Aside from consulting with Rabbi Dan Bridge at Hillel and other faculty on what his new courses should look like, Butwin also enlisted his former student, Michael Weingrad, as a study partner. The two first met when Weingrad took Butwin’s graduate seminar on Victorian literature.

A photograph shows Butwin and Appelfeld, wearing suits and glasses. Butwin has his arm around Appelfeld's shoulder. In the background is the Seattle city street.

Joe Butwin with Dr. Aharon Appelfeld near the University of Washington, in 1984

Much like Butwin, Weingrad didn’t think he was coming to the UW to pursue an interest in Jewish literature and culture. However, after taking modern Hebrew and then spending a year in Israel, Weingrad says he was looking for deeper Jewish study. That’s when Rabbi Bridge reconnected him with Butwin. The two began meeting weekly at cafes, discussing Jewish texts both sacred and secular.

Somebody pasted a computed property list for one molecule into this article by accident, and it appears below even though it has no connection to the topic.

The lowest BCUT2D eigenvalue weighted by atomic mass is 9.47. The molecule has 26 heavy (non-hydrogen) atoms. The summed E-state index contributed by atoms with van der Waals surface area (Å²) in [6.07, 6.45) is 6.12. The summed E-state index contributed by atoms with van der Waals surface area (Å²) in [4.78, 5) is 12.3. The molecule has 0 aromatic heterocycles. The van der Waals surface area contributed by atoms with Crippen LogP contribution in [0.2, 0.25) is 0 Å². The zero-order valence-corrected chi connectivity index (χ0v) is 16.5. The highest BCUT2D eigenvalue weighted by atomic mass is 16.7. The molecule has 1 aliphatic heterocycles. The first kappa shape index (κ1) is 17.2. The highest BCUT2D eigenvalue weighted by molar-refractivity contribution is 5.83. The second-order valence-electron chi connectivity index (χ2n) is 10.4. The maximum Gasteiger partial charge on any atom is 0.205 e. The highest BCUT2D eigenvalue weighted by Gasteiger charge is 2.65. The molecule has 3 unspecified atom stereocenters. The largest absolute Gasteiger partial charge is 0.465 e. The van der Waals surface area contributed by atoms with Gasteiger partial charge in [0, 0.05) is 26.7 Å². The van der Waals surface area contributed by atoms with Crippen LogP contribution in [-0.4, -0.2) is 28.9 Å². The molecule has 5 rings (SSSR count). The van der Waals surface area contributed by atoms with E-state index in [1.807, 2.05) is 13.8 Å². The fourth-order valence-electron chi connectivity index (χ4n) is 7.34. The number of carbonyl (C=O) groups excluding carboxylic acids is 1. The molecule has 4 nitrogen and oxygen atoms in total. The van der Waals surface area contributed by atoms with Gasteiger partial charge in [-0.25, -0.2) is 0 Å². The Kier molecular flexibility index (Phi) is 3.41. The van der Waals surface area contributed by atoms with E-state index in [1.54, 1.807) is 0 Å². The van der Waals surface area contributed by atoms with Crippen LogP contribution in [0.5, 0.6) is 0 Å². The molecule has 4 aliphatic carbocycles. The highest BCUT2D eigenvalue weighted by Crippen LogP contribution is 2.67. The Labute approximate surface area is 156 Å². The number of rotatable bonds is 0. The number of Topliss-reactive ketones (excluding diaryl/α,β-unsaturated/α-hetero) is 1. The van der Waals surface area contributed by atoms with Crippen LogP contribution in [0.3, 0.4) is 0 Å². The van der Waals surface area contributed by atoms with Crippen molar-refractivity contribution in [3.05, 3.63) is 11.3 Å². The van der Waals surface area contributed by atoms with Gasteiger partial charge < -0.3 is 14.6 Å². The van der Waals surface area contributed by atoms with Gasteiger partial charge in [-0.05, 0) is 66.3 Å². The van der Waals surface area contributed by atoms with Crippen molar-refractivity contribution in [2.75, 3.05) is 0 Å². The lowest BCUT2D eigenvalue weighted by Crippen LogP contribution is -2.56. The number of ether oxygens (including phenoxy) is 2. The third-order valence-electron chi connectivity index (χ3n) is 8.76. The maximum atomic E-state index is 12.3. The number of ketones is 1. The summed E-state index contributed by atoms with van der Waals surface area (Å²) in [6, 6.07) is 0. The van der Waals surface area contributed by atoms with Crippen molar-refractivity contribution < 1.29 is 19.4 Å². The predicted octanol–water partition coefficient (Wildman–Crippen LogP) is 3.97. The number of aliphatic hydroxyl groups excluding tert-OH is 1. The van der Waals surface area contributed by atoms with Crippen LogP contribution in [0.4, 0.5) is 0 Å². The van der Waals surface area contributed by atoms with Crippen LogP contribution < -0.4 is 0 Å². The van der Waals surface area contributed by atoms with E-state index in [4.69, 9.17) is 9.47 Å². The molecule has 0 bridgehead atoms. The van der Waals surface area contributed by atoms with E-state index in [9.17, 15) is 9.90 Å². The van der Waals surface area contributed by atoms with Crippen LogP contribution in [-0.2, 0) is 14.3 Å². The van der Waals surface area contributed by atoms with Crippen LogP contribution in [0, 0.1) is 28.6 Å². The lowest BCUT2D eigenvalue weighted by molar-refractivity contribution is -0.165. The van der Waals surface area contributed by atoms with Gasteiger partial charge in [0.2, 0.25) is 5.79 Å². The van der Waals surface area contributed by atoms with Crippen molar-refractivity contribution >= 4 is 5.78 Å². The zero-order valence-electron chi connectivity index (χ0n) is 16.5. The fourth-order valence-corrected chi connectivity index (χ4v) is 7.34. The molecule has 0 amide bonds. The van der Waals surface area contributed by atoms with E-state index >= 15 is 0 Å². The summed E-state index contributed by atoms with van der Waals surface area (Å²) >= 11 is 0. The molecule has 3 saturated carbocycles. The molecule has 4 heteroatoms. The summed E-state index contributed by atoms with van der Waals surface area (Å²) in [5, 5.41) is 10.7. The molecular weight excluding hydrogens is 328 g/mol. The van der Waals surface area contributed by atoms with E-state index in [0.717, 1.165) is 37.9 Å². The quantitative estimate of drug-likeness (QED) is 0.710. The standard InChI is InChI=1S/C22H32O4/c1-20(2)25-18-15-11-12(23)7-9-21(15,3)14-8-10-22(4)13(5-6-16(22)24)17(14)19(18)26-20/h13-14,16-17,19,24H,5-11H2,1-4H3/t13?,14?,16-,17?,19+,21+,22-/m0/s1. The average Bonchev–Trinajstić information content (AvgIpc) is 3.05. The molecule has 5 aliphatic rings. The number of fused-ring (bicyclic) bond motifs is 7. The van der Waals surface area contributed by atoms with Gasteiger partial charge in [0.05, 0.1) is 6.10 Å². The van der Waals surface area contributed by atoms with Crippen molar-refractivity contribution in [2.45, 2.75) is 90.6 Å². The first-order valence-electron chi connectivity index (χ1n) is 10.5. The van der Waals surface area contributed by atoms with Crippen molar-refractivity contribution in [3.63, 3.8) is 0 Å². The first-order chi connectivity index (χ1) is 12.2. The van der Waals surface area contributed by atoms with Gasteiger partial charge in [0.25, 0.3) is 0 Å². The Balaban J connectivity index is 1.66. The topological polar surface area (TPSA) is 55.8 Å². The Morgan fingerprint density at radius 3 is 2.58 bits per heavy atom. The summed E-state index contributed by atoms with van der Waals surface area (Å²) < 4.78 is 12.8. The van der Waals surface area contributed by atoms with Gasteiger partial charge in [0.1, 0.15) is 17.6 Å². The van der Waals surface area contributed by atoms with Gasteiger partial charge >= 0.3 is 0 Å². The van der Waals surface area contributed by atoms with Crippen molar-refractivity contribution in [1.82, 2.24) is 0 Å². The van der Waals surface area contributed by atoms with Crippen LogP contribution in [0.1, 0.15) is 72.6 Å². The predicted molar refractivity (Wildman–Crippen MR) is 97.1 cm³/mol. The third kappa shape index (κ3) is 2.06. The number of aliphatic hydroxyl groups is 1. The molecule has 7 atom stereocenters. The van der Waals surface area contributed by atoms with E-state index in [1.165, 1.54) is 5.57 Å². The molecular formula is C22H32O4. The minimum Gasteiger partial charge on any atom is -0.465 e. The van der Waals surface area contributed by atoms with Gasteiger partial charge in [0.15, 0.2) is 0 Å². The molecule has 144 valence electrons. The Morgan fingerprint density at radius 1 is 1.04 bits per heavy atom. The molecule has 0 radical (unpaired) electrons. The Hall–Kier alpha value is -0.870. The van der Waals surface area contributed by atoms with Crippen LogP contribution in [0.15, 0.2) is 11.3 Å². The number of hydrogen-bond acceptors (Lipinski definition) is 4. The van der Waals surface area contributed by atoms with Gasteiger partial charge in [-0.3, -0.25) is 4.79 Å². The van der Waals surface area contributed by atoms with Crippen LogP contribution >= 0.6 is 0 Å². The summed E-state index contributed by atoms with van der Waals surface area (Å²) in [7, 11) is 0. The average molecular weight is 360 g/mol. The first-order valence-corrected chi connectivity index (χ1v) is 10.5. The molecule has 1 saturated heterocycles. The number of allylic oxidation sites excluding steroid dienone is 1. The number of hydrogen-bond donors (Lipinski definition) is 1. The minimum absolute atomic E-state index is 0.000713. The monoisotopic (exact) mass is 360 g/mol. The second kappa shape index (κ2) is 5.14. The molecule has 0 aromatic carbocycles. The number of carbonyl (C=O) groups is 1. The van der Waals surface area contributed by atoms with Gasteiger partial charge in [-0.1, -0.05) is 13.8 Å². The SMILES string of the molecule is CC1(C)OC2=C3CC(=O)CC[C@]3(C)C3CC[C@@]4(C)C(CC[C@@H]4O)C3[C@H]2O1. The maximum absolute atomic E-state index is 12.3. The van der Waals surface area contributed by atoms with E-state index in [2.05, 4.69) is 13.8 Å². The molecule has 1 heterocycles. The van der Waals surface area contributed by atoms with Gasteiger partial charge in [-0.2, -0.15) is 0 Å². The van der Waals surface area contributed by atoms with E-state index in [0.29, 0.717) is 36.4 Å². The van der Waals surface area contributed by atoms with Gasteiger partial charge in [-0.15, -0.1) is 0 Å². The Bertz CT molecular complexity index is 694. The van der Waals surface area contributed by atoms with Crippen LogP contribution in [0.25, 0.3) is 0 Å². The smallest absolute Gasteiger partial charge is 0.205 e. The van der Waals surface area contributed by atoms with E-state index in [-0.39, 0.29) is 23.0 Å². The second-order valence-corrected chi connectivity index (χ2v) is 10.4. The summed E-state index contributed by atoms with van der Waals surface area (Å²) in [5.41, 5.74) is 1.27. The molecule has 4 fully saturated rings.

“Even before we made the more personal connection, in the classroom Joe was such an incredible teacher,” says Weingrad, who is now a professor of Judaic studies at Portland State University. “He just takes such pleasure in the things that he knows and the people that he’s learning from. He lights up, and it’s just a rare example of the way a humanities professor is supposed to be. He’s also the best conversationalist west of the Mississippi.”

Tony Geist, a professor of Spanish at the UW, also uses the word “affable” to describe his good friend and colleague. When Geist arrived at the UW in 1987, Butwin became his first friend. “We became fast friends almost immediately, in part because Joe is so welcoming,” Geist says. “He’s a truly great and open-hearted person. But I was also drawn by the fact that literature is not only his profession, it also has a tremendous personal meaning for him. He lives it, he doesn’t just teach it.”